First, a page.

I was in Poland last week – just before the referendum. I wanted to visit the primeval forest in the extreme east of the country, and see bison in the wild. We booked berths on the overnight train to Warsaw.
I didn’t know what I’d make of a land I knew so little about, with an unintelligible unpronounceable language of insufficient vowels and a surfeit of zeds. I did know that eastern Europeans have been blamed for fishing out the pike in the River Cam (Brits catch them and put them back; Poles are said to eat them) and this has led to a population explosion of swans, but I love swans so what the hell?
My first impression of Poland was greenness, a land of traditional agriculture dotted with clumps of forest. They didn’t have hedgerows but they did have plenty of places for wildlife to live. Then I spotted the first lookout post – a wooden hut on stilts – and had a pang of negativity. These were clearly strategic positions for shooting wild animals and the victims, I later learned, were mostly red deer and wild boar. But a debate started in my head. Hunting conserves species, and the fact that we in Britain have lost most of our big impressive wildlife is partially habitat destruction but also because they weren’t hunted.
We were on our way to see some big impressive species that once lived in Britain and were conserved for a hundreds of years because they were high status quarry for tsars and kings. Now there is a strong conservation lobby in Poland and we were on our way to spend a week being shown Poland’s wildlife by a passionate advocate for threatened wild places and the animals that inhabit them. What I didn’t expect to learn about was Poland’s troubled history – a thousand years of wars and bullying.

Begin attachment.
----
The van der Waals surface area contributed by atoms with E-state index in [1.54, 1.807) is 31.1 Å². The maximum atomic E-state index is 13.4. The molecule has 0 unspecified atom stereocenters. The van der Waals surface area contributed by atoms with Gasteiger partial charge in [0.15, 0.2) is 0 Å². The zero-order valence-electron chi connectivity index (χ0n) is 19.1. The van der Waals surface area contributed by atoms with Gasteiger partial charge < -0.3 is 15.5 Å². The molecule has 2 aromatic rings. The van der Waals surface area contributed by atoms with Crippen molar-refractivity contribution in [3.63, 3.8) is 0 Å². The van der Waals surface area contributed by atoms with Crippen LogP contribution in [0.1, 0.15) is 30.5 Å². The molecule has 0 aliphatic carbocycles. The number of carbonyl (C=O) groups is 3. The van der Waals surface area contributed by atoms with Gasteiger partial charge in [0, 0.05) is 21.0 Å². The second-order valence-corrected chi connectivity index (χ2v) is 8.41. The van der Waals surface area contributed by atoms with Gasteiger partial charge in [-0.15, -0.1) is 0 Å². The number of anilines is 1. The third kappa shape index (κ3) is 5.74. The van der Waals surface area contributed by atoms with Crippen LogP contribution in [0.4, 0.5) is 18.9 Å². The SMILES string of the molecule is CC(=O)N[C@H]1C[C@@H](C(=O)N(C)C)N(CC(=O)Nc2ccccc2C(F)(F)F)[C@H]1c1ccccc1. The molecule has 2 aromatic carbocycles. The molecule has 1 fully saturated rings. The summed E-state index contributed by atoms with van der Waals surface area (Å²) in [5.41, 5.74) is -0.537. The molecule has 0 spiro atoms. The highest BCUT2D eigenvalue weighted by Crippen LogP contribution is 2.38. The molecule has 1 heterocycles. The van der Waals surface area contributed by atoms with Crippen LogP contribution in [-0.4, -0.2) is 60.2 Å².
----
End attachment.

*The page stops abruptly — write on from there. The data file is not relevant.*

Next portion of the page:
Some Poles might appear surly but this can be a misinterpretation of their dead-pan humour and mastery of irony. I also love their lack of political correctness. I even enjoyed eating pike there. I think I’d like living in Poland. Poles’ undemonstrativeness may also be a long-standing survival strategy from the Soviet years, when anyone could be an enemy. The collapse of Communism is very much in the public memory, and the legacy of Nazi atrocities has also had a huge impact on what Poland is now. Not only did the Nazis wipe out the Jewish community, but subsequently Stalin ‘purified’ the country by sending migrants ‘home’ from what had been a multicultural melting pot.
When Hitler marched into Poland in 1939, it sparked the beginning of the Second World War but what I was surprised to learn was that only a few days after the western invasion, Stalin’s troops invaded form the east. Hitler and Stalin had come to an arrangement in carving up the country apparently. Perhaps Stalin’s act of aggression was overlooked in the West because at the time Russia was considered an ally.
Hitler saw Warsaw as the source of a lot of his woes. Towards the end of the War, when it was clear that the Nazis were heading for defeat, the citizens of Warsaw rose up against the occupying forces, expecting support from the Allies, especially Russia. The upraising failed for want to weapons, air support, etc and 150,000 Poles died. In an act pure spite, Hitler ordered that Warsaw should be razed, and the city was dynamited.
I came away from Poland seeing clearly, as my parents generation saw, why the European Union is needed. I loved being able to get on the train and speed across a united Europe only being aware of crossing borders when my mobile announced ‘Welcome to France / Belgium / Germany / Poland..’ Let’s hope that somehow Britain can stay friends with Europe and repair the damage of our ill-considered referendum where our people were mislead by ambitious divisive lying politicians.
I love Europe and I love being European. The EU isn’t perfect but surely it helps us to live together in peace and tolerance.
I shall post more on the wildlife of Poland next.